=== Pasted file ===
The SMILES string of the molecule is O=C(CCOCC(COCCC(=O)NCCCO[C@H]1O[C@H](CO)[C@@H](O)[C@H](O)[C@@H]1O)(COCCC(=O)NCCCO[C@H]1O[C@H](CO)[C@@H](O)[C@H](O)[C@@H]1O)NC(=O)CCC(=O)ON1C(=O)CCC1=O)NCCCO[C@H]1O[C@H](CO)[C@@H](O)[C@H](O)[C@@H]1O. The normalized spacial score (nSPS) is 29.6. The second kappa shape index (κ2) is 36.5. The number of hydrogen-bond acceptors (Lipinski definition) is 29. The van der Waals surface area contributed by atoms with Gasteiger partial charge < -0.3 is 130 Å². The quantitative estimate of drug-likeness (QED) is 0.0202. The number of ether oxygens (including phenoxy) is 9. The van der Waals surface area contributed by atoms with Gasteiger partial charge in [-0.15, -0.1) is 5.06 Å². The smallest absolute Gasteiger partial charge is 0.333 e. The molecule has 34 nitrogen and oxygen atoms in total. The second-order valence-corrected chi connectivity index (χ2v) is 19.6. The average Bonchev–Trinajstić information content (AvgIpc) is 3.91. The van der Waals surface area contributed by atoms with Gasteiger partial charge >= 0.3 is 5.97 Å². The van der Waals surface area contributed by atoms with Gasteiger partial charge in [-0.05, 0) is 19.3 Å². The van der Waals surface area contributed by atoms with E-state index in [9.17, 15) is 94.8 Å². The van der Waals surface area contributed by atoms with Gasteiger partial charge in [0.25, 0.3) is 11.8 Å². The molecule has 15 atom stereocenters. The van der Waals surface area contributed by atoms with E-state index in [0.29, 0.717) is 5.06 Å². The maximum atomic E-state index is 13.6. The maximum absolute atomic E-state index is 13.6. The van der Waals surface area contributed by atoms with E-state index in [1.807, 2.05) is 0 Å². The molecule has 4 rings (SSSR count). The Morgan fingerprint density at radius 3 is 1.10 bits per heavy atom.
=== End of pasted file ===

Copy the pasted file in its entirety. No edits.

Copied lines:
The SMILES string of the molecule is O=C(CCOCC(COCCC(=O)NCCCO[C@H]1O[C@H](CO)[C@@H](O)[C@H](O)[C@@H]1O)(COCCC(=O)NCCCO[C@H]1O[C@H](CO)[C@@H](O)[C@H](O)[C@@H]1O)NC(=O)CCC(=O)ON1C(=O)CCC1=O)NCCCO[C@H]1O[C@H](CO)[C@@H](O)[C@H](O)[C@@H]1O. The normalized spacial score (nSPS) is 29.6. The second kappa shape index (κ2) is 36.5. The number of hydrogen-bond acceptors (Lipinski definition) is 29. The van der Waals surface area contributed by atoms with Gasteiger partial charge < -0.3 is 130 Å². The quantitative estimate of drug-likeness (QED) is 0.0202. The number of ether oxygens (including phenoxy) is 9. The van der Waals surface area contributed by atoms with Gasteiger partial charge in [-0.15, -0.1) is 5.06 Å². The smallest absolute Gasteiger partial charge is 0.333 e. The molecule has 34 nitrogen and oxygen atoms in total. The second-order valence-corrected chi connectivity index (χ2v) is 19.6. The average Bonchev–Trinajstić information content (AvgIpc) is 3.91. The van der Waals surface area contributed by atoms with Gasteiger partial charge >= 0.3 is 5.97 Å². The van der Waals surface area contributed by atoms with Gasteiger partial charge in [-0.05, 0) is 19.3 Å². The van der Waals surface area contributed by atoms with E-state index in [9.17, 15) is 94.8 Å². The van der Waals surface area contributed by atoms with Gasteiger partial charge in [0.25, 0.3) is 11.8 Å². The molecule has 15 atom stereocenters. The van der Waals surface area contributed by atoms with E-state index in [0.29, 0.717) is 5.06 Å². The maximum atomic E-state index is 13.6. The maximum absolute atomic E-state index is 13.6. The van der Waals surface area contributed by atoms with E-state index in [1.807, 2.05) is 0 Å². The molecule has 4 rings (SSSR count). The Morgan fingerprint density at radius 3 is 1.10 bits per heavy atom.